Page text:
## Simple Recursion

I started writing this post last week, then an update to the wordpress app crashed and I lost the draft. With any luck, this post will be better than last week’s post would’ve been 🙂

A few weeks back, there was an article or two posted to digg/reddit/slashdot about recursion. The basic bottom line was something to the effect that 90% of programmers fail at simple recursion, which is both surprising and expected.

Surprising, because simple recursion really is… simple recursion. Most coders have seen the infamous Fibonacci series, and the (pseudo) code is quite simple:

```
def fib(n):
if n == 1 or n == 0:
return 1
else:
return fib(n-1) + fib(n-2)
```

You have a simple basis case (two cases, n is one or zero) to terminate the recursion, and if the inputs are not trivial to compute then you break the problem down into smaller problems and “recurse.” in the fibonacci example above, it’s pretty simple code to compute a simple numeric series… So it surprises me that coders can/do routinely fumble on this exact problem. I have personally seen multiple people fail this question in a interview with significant prompting. So it shouldn’t surprise me, but it does.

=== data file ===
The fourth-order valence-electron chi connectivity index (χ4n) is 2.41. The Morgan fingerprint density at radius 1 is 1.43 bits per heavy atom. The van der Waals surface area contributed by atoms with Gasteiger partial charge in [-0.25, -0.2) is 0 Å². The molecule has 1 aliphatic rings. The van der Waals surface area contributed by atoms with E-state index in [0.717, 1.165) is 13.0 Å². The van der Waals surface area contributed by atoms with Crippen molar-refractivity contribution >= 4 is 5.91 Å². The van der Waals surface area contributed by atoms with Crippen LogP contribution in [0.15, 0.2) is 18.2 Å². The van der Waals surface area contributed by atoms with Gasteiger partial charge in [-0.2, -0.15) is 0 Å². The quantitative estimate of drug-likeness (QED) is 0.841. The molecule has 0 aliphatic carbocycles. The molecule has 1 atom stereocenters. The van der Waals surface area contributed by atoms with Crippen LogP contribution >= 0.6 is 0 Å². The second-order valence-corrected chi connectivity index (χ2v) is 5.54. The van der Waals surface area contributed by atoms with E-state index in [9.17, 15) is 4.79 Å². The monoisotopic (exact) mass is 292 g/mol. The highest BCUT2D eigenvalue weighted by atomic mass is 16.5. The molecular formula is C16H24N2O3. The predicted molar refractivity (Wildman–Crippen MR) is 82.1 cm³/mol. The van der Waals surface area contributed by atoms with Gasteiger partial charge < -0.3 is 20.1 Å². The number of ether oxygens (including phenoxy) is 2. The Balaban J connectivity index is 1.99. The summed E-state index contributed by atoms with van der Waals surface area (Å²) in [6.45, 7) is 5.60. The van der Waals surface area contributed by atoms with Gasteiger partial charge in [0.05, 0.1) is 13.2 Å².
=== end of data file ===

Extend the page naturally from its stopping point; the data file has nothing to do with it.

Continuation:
Now some people will argue with me and say the Fibonacci series is not a good question because it’s too (basic, academic, fill in the blank). And generally speaking, they’re correct – the Fibonacci series is a pretty basic, boring problem which is solvable with simple, basic code. So I am definitely interested in more complex, more advanced code which tackles more complex problems (merge sort anyone?). However someone who doesn’t get the Fibonacci series (which is a classic recursion example) is very unlikely to ace more challenging questions.

At this point, I have several other thoughts about recursion – non-trivial recursion is, not surprisingly, non-trivial; and I’d like to give some of the sorting algorithms a decent write-up. But for now I think I’ll keep it short and to the point:

Recursion can be elegant, fun, and simple. We should all spend a little more time recursing.

🙂

Good points. I agree that recursion can be a helpful tool, and a good programmer should be able to code simple recursive problems like Fibonacci in an interview.

Too, it can help break a complex program down.

Iterative approaches, however, can perform better across larger datasets (stack depth, function call overhead, etc). It’s easier to control and monitor stack depth with a separate stack array variable, if necessary. Some classes of programs such as Fibonacci don’t actually need a stack, if you start from the base case and work up.

Tail-recursion is pretty neat, from a geek perspective, in that it limits stack depth. Some compilers have a neat trick where the final function in a chain of function calls that return the result of the called function without manipulation pop back up to the top stack frame in the tail-call chain. So there are practical benefits to tail-call optimizations beyond self-recursion.